Florida panthers and Yellowstone wolves in the backyard
Predators such as wolves, bears and panthers are being reintroduced close to where people live, as a growing number of scientists believe they may hold the key to restoring damaged ecosystems.
"It used to be we would see it once every year or so, but now it's every two weeks," said Al Sanchez.
"I'm starting to panic when I hear noises. If I come out here I'm concerned I'm going to be his prey."
Mr Sanchez and Reg Malone, who live in a densely populated suburbs of Naples, Florida - a city of 300 000 people - are regularly visited by a Florida panther, a sub-species of the cougar, and have been left unnerved by the close encounters.
As the Florida panthers' habitat dwindled and they were hunted, their population dropped to 30 by the early 1990s.
With the threat of extinction looming, a team at Florida's Fish and Wildlife Institute reintroduced the predators to the area around Naples. They also hoped they might attack a wild hog population that was out of control.
Now there are more than 100 of the animals, but they have to co-exist with people.
Institute team member Mark Lotz told Mr Sanchez and Mr Malone: "I don't think you're in a lot of danger there, because people aren't on their menu to eat.
"But when they're on a kill that's probably when they're most dangerous because they're going to want to defend that kill.
"The best thing is don't take your eyes off it, walk backwards.
"But if he is approaching you, (see) if there's something nearby to pick up and throw at him. You can also hold your arms up and make yourself look bigger than him."
Humans have not always been the dominant species on earth.
For millions of years before our arrival, predators like wolves, bears and big cats were the creatures at the top of the food chain that nothing could touch.
Over the years humans have trapped, caged and killed predators, and now ecosystems across the world are notable by the absence of these animals. The wild is no longer truly wild.
A growing number of scientists think that this has been a mistake.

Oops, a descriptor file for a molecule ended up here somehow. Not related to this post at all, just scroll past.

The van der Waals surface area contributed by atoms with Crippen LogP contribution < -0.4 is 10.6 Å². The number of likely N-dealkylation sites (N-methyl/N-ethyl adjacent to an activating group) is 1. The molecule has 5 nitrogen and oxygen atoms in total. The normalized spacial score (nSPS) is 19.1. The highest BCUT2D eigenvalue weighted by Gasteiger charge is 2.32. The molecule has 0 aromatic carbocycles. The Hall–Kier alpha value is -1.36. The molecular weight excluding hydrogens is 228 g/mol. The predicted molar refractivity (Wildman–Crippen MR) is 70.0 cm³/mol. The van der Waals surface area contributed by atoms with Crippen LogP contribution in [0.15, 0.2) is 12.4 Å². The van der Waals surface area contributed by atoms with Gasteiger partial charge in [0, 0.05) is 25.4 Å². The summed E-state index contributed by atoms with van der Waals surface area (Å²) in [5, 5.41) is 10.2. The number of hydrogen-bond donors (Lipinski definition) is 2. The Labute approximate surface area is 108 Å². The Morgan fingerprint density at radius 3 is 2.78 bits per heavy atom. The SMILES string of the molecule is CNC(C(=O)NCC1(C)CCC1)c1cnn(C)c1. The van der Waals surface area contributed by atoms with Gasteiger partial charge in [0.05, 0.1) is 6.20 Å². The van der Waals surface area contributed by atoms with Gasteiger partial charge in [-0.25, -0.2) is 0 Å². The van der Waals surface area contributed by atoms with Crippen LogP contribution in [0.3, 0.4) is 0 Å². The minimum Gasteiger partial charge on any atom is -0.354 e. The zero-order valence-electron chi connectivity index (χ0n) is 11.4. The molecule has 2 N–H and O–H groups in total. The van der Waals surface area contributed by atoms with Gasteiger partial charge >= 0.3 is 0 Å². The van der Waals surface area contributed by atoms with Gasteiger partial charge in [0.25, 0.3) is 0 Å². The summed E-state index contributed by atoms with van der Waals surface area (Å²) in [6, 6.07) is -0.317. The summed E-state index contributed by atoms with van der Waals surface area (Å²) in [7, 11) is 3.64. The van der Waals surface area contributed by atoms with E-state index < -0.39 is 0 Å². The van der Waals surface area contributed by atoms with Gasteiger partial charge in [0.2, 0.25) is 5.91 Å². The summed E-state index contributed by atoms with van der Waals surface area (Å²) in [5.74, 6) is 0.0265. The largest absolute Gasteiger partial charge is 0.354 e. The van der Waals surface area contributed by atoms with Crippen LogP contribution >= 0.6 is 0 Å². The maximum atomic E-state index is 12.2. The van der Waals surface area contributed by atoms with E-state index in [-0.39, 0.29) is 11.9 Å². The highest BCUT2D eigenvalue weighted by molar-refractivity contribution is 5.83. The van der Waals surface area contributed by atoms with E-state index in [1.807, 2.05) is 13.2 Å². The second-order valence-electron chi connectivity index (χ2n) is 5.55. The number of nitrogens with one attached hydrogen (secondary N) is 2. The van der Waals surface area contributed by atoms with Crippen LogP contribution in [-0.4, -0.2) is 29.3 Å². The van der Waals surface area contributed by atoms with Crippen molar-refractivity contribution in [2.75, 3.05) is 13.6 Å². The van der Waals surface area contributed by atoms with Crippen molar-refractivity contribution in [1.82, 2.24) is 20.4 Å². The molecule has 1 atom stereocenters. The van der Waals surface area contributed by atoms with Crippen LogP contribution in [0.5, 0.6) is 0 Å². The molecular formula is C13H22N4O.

They see predators not as dispensable, ruthless killers, but an essential component of healthy ecosystems - which is why they want to put them back in to the wild.
But the modern world is not predator-friendly. Urbanisation and road building, which can fence animals in, have made it difficult for predators to avoid genetic problems due to inbreeding.
Mr Sanchez said he accepted the big cats would be staying in his neighbourhood.
"It's just learning to live with it and the close encounters.
"It's different to going to a park and seeing it in the park. We're in the park!" he said.
But for the panthers to survive independently of the scientists and escape the problem of inbreeding, the Naples project needs to expand so there are more core populations across central and northern Florida they could mate with.
Without the exchange of genes between two or more core populations, the panther population will never fully recover.
One way to do this, is by providing the predators with "wilderness corridors" so that they can roam and breed across southern states such as Alabama, Georgia and as far north as Arkansas.
But it is an idea that remains on the drawing board because of the opposition it has aroused.
The full impact of returning predators to the environment can be seen at Yellowstone National Park in Wyoming, where the wolf was reintroduced the mid-90s after being exterminated there 70 years before.
For the past 15 years, the leader of the Gray Wolf Restoration Project Dr Doug Smith and his team have monitored the effects of wolves on Yellowstone.
Thirty-one of the animals were released in 1995 and 1996, and Dr Smith now puts the number at about 100.
Their research suggested that predators not only influence the numbers of plant-eating animals through predation but through a complex series of interactions in the ecosystem, the predators can also restore forests.
Dr Smith has noticed dramatic changes amongst the willow stands that grow in Yellowstone's river valleys.
He said: "When I first came to Yellowstone about 16 years ago the willows here were all eaten by elk.
"But since wolves have been reintroduced we saw the willow come back, before our eyes. A big factor is, very simply, wolves eat elk, so it's connected."
The absence of wolves between 1926 and 1995 coincided with a loss of beaver populations in the park, but since the wolves returned, beavers have been drawn back by the increase in willow.
Now that the beavers are back and building dams, the water table in areas of the park that were suffering from deforestation has begun to rise, restoring populations of water hungry species of tree like willow and aspen.
"The missing piece of the puzzle was the wolf, the top predator," Dr Smith said.
"We lost them in the early part of the last century, we gained them late in the century and 10 to 15 years out we've moved back closer ecologically to where we were about 100 years ago. This is really exciting stuff."
The return of the predator to our world is not without risk and difficulty, but Dr Smith sees predators as a crucial ally in the ongoing battle to reverse environmental decline.
"We know they compete with us. We know they occasionally kill us.
"You know we're going to have to work through that but it's worthwhile.
"If we're going to restore wild nature, if we're going to preserve it, these top predators have a key part in that."
For scientists like Dr Smith, the potential rewards of bringing back predators outweigh the logistical complexities and risks of their return. They believe we have to stop hating predators and learn to live with them, for our own good.